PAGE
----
Today I got a comment on one of my posts that started off with the best lead sentence ever:
This is the first intelligible writing I have found on the internet today.
Dude, love you, man. Or woman. Whoever.
That is exactly what I think about my own writing whenever I publish a blog post. But sadly, I rarely have someone echo my own thoughts so precisely.
Here's the entire comment, which concerned my Florida's "Stand Your Ground" law applied to Trayvon Martin also post.
This is the first intelligible writing I have found on the internet today. If we put race aside and look at the real facts, which were, Zimmerman followed, got out of his car with a loaded already engaged firearm, got into an altercation, and shot an unarmed teenager just yards away from his home. That's all we do know. You made so many clear points here I was wondering why no one else seemed to state exactly what you did.
Pleasingly, I noted that today President Obama echoed the central theme of my post:
Obama: "If Trayvon Martin was of age and was armed, could he have stood his ground on that sidewalk? And do we think he would have been justified in shooting Mr. Zimmerman, who had followed him in a car, because he felt threatened. And if the answer to that question is at least ambiguous, then it seems we need to rethink [Stand Your Ground] laws."
Here's the way I put it:
There Martin is, walking along, minding his own business, when a guy starts following him in an aggressive, intrusive manner. Eventually they get into some sort of altercation. At some point Martin realizes George Zimmerman has a gun.
Florida's Stand Your Ground law says you don't have to flee if you fear for your life, or if you are threatened with bodily harm. You can defend yourself on the spot.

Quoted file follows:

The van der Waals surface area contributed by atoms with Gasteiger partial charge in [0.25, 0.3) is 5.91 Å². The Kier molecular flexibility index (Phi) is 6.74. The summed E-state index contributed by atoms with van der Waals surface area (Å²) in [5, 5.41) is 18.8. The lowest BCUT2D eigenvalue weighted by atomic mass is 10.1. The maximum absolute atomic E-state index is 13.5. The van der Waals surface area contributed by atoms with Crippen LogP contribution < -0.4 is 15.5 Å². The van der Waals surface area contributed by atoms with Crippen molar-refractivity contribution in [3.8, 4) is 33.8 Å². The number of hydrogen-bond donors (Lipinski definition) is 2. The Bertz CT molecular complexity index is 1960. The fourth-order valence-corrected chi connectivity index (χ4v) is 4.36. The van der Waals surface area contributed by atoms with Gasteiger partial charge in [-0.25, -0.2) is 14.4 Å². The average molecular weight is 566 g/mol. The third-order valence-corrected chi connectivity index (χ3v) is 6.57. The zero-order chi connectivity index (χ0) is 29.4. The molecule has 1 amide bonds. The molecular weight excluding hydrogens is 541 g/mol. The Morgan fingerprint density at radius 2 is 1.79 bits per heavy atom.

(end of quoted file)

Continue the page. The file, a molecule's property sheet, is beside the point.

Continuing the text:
So likely if Trayvon Martin had beaten Zimmerman to a pulp, even killing him with his bare hands, Martin could have gotten off by claiming that he thought he faced death or bodily harm -- just as Zimmerman did, garnering a "not guilty" verdict that absolved him of manslaughter or murder.
As noted in my previous post, Martin wouldn't even had to prove that he truly did face death or bodily harm; all that is necesssay is thinking that you are.
This shows the absurdity of Stand Your Ground laws. In this case, either Zimmerman or Martin could have used that Florida law to escape punishment. But Martin died in the altercation, so only Zimmerman got to claim self-defense.
Martin clearly could have also, though, if he had lived and Zimmerman had died.
After all, Zimmerman was the guy who got out of his car with a gun and followed the teenager in the dark. If a guy with a gun is following you in a threatening fashion, you certainly have a right to defend yourself.
Thus Stand Your Ground laws reward the survivor, not the deceased, even if the survivor was the person who provoked an altercation. Just tell a jury "I feared for my life," and you can get away with murder. Literally.